The Hyginian Camp and its Modifications

The Hyginian camp was rectangular, being greater in length than in breadth, and having the corners rounded. It had four gates. One of these, the Porta Praetoria, occupied the centre of the front which faced the enemy, while the corresponding gate, or Porta Decumana occupied the same position in the rear. On either side were the Portae Principales, with a broad street running between them—on the right the Porta Principalis Dextra, on the left the Porta Principalis Sinistra. These latter gates lay directly opposite each other, and nearer to the front than to the rear, so that the road which passed between them, the Via Principalis, divided the whole camp into two unequal portions. In the centre, facing the Porta Praetoria, at the point where the street leading to that gate crossed the Via Principalis, lay the Praetorium, or quarters of the commander. Behind the Praetorium a third street, known as the Via Quintana, ran parallel to the Via Principalis. The section of the camp lying in front of the Praetorium was called the Praetentura. The spaces on either side of the Praetorium were the Latera Praetorii while the section lying between the Via Quintana and the Porta Decumana was termed the Retentura. All round the camp a clear space or intervallum separated the rampart from the tents of the soldiers. In the three main sections into which the camp was divided, the different corps forming the army had each its place allotted to it.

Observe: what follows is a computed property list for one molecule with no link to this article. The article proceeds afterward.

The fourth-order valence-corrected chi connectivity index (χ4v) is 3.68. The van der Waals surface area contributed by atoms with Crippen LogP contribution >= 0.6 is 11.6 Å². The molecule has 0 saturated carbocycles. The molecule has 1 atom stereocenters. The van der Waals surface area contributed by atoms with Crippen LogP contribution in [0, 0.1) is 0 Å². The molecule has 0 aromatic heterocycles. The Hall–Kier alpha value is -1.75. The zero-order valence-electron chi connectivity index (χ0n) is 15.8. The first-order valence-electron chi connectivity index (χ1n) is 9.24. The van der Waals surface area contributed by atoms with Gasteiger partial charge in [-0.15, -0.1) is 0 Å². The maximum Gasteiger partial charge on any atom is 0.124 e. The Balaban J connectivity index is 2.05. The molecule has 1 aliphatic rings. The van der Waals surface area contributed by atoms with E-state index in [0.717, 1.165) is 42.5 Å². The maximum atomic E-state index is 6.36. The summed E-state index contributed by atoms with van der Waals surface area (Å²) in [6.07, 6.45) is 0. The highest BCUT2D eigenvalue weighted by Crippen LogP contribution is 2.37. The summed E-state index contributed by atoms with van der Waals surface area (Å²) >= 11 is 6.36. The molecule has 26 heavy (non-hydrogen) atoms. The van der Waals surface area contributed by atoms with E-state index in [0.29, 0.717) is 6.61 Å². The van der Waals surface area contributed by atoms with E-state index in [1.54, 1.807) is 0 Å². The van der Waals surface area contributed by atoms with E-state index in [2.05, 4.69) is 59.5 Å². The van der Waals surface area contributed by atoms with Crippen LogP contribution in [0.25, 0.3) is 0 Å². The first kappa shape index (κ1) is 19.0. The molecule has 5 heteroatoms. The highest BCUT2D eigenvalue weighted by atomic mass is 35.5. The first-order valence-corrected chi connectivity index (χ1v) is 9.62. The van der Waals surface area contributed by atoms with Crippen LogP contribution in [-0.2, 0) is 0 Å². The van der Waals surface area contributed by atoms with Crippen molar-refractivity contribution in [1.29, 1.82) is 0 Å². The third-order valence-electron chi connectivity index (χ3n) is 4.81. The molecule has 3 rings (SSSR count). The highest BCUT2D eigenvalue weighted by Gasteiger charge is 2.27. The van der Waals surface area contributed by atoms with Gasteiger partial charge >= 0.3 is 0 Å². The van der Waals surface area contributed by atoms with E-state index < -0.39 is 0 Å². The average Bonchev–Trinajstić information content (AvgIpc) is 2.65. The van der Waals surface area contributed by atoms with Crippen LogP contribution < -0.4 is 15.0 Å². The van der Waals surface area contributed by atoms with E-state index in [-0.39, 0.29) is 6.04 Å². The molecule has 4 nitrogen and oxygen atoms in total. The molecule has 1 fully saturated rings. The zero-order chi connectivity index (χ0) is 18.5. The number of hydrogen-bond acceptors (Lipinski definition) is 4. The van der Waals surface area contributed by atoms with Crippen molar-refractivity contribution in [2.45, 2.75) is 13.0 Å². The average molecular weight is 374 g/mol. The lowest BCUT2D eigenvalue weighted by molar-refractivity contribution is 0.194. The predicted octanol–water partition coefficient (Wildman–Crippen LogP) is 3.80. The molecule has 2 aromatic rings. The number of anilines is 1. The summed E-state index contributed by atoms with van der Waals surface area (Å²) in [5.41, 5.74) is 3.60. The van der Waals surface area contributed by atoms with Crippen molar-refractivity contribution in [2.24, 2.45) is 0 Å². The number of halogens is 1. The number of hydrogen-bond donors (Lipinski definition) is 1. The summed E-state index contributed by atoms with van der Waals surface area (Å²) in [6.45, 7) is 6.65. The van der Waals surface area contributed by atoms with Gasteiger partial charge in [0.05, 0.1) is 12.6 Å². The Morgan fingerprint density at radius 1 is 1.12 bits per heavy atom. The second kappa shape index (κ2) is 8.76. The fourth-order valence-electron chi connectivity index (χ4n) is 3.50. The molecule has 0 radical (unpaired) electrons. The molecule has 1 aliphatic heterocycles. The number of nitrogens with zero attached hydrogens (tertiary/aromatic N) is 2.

When we pass from the hypothetical camp of Hyginus to the plans of actual fortresses such as Novaesium we find that, while (as already indicated) the main features of the Hyginian scheme are reproduced, the conditions of a permanent settlement and the reduction in the number of troops to be accommodated have so far modified the plan that we are no longer able to apply it for the identification of the various buildings. The same plan, still further modified by reason of its smaller garrison, reappears at the fort at Newstead. But in an area so small, and with no definite information to guide us as to the exact nature of the garrison, we cannot draw from the Hyginian scheme anything more than a few general indications as to the character of some of the buildings, nor can we be quite certain that the technical terms employed by Hyginus to describe the main parts of his camp were used in dealing with a small permanent fort.[1]

1 Professor Haverfield has stated clearly the manifest distinction between the Praetorium of the Hyginian camp and the central building which constitutes so invariable a feature in the forts of the second and early third century. The latter has usually been spoken of as the Praetorium, but it is probably more correct to call it the Principia. The Roman: Fort of Gellygaer, p. 99, Appendix I.